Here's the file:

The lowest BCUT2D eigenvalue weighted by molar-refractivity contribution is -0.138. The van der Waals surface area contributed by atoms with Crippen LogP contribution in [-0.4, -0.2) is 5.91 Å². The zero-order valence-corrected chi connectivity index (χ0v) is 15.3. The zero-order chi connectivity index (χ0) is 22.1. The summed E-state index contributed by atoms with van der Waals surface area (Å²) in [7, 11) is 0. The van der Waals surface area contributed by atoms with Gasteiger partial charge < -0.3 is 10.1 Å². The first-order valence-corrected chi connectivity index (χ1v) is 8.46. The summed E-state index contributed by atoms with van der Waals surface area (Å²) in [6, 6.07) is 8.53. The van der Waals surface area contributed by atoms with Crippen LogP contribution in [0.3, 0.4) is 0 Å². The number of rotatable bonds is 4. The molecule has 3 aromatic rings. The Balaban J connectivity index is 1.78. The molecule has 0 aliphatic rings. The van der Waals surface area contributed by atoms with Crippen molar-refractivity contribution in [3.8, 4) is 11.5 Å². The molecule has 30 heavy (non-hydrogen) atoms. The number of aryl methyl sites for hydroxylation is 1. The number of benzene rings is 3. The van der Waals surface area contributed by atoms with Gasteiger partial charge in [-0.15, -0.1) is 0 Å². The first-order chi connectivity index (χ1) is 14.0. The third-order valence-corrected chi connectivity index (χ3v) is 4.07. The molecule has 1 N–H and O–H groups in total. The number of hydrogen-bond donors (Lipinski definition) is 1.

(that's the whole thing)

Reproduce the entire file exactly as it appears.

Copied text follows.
The lowest BCUT2D eigenvalue weighted by molar-refractivity contribution is -0.138. The van der Waals surface area contributed by atoms with Crippen LogP contribution in [-0.4, -0.2) is 5.91 Å². The zero-order valence-corrected chi connectivity index (χ0v) is 15.3. The zero-order chi connectivity index (χ0) is 22.1. The summed E-state index contributed by atoms with van der Waals surface area (Å²) in [7, 11) is 0. The van der Waals surface area contributed by atoms with Gasteiger partial charge < -0.3 is 10.1 Å². The first-order valence-corrected chi connectivity index (χ1v) is 8.46. The summed E-state index contributed by atoms with van der Waals surface area (Å²) in [6, 6.07) is 8.53. The van der Waals surface area contributed by atoms with Crippen LogP contribution in [0.3, 0.4) is 0 Å². The number of rotatable bonds is 4. The molecule has 3 aromatic rings. The Balaban J connectivity index is 1.78. The molecule has 0 aliphatic rings. The van der Waals surface area contributed by atoms with Crippen molar-refractivity contribution in [3.8, 4) is 11.5 Å². The molecule has 30 heavy (non-hydrogen) atoms. The number of aryl methyl sites for hydroxylation is 1. The number of benzene rings is 3. The van der Waals surface area contributed by atoms with Gasteiger partial charge in [-0.15, -0.1) is 0 Å². The first-order chi connectivity index (χ1) is 14.0. The third-order valence-corrected chi connectivity index (χ3v) is 4.07. The molecule has 1 N–H and O–H groups in total. The number of hydrogen-bond donors (Lipinski definition) is 1.